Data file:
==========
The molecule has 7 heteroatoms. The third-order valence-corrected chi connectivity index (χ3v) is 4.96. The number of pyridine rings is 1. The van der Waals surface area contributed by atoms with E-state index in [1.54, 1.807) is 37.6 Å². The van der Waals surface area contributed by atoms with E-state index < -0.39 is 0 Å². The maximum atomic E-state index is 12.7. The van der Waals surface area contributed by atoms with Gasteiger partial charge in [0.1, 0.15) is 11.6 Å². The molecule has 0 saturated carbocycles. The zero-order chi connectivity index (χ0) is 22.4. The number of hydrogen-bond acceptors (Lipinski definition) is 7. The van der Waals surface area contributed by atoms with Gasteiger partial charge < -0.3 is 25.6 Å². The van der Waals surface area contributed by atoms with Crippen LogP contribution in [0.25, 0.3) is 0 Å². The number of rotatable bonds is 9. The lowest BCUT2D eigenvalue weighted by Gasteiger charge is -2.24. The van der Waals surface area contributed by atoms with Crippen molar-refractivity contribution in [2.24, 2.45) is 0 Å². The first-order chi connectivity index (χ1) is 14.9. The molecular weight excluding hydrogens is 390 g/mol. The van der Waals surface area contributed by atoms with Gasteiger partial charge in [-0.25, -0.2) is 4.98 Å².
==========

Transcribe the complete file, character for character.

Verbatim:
The molecule has 7 heteroatoms. The third-order valence-corrected chi connectivity index (χ3v) is 4.96. The number of pyridine rings is 1. The van der Waals surface area contributed by atoms with E-state index in [1.54, 1.807) is 37.6 Å². The van der Waals surface area contributed by atoms with E-state index < -0.39 is 0 Å². The maximum atomic E-state index is 12.7. The van der Waals surface area contributed by atoms with Gasteiger partial charge in [0.1, 0.15) is 11.6 Å². The molecule has 0 saturated carbocycles. The zero-order chi connectivity index (χ0) is 22.4. The number of hydrogen-bond acceptors (Lipinski definition) is 7. The van der Waals surface area contributed by atoms with Gasteiger partial charge < -0.3 is 25.6 Å². The van der Waals surface area contributed by atoms with Crippen LogP contribution in [0.25, 0.3) is 0 Å². The number of rotatable bonds is 9. The lowest BCUT2D eigenvalue weighted by Gasteiger charge is -2.24. The van der Waals surface area contributed by atoms with Crippen molar-refractivity contribution in [2.24, 2.45) is 0 Å². The first-order chi connectivity index (χ1) is 14.9. The molecular weight excluding hydrogens is 390 g/mol. The van der Waals surface area contributed by atoms with Gasteiger partial charge in [-0.25, -0.2) is 4.98 Å².